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Simple Steps to Making a Will

A will is a legal document in which you specify a variety of things pertaining to the way you want your estate to be distributed after you die. Other elements you would see in a typical will include who your chosen executor is, your attorney, special clauses pertaining to relatives, and provisions related to the guardianship of your minor children. Making a great will requires preparation, an understanding of estate planning and legal savvy.

How Do I Evaluate My Estate?

Evaluating your estate means sizing up your net worth, or the sum of your personal resources minus the sum of all your debts. You don't need financial sophistication to evaluate your economic condition. You can do it "old school" by taking a piece of paper, drawing a line in the middle to create two columns, and indicating your assets on one side and your liabilities on the other. Your assets include everything you own, and the liabilities, everything you owe. Assets include cash, the face value of your life insurance policy, certificates of deposit, income tax refunds, money market account, and investments you intend to sell within 12 months.

Estate planners and accountants call all the above resources "short-term assets" because you can sell them and get the money right away. Long-term assets, those you will use for more than one year, include your mortgage-free house, lien-free automobile and equipment. Liabilities include everything from credit card balances to mortgages and personal loans. Don't disregard transactions in which you were a co-signer or have guaranteed that someone else would pay. If the primary borrower defaults – accounting shortcut for "doesn't pay" – you are liable, so you should include that debt into your total liabilities when evaluating your estate.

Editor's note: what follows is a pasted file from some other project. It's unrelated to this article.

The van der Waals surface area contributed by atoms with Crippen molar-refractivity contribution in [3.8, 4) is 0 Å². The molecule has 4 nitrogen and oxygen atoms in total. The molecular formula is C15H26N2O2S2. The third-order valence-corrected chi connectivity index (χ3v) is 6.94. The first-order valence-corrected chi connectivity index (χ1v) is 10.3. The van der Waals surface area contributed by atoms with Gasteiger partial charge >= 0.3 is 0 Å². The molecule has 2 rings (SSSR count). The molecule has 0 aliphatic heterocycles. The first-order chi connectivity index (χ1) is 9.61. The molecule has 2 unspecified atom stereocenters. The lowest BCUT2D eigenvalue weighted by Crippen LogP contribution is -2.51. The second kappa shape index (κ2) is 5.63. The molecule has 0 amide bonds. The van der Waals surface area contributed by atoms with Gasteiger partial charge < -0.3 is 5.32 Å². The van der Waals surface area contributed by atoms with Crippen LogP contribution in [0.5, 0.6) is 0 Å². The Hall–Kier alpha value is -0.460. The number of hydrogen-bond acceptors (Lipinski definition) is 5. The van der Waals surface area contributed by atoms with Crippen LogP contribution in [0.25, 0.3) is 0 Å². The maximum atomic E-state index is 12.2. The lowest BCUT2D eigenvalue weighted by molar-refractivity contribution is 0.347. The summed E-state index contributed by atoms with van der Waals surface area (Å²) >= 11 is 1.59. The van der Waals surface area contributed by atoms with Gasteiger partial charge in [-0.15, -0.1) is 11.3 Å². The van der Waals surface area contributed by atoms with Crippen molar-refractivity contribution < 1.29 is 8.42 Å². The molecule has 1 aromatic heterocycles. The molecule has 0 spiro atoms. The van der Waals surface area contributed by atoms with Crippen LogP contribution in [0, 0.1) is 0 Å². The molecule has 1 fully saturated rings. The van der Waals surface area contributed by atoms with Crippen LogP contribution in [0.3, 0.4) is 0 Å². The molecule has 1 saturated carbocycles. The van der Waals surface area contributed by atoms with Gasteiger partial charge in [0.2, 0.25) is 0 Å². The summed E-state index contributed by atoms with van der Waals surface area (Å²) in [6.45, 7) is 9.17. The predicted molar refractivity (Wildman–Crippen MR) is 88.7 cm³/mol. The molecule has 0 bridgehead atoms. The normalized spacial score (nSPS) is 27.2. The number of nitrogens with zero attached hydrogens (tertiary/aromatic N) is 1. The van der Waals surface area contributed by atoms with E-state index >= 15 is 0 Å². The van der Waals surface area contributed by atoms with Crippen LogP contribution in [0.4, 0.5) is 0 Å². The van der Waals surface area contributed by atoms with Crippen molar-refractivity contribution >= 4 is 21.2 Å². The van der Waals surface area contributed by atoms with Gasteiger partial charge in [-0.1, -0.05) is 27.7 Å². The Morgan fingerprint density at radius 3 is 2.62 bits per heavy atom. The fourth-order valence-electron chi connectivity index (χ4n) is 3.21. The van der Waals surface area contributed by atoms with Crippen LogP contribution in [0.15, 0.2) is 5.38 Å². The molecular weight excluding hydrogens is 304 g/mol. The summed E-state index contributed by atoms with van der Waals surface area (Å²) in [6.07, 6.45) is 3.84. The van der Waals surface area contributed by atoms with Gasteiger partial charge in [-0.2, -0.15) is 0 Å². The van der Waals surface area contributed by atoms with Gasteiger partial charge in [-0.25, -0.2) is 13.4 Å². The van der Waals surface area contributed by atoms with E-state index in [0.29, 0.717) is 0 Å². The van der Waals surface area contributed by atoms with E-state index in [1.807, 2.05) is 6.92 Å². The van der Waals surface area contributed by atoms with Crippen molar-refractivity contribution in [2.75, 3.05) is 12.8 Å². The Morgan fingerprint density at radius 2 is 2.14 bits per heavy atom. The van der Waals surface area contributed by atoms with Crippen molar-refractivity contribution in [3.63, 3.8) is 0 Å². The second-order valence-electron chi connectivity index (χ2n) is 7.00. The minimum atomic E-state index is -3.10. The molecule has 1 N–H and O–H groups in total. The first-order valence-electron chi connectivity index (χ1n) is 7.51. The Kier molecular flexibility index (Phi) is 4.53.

Simple Steps to Making a Will

What Do I Do to Protect My Children?

Safeguarding the future of your kids is important, but it is even more critical to protect minor children. You should think about the concept of "guardianship," which involves everything from taking care of the underage kids and attending to their needs, to managing the money and other physical property you might leave. Talk to your lawyer and executor about guardianship laws and the guardian's responsibilities. Ask both of them if they would recommend someone to you, which is always a good thing because at least you would get a chance to review his or her professional profile and interview him or her while you are still healthy – and alive. It is not uncommon to see a guardian perform both the caregiver role and financial manager function.

What Are Effective, Fair Ways to Distribute My Property?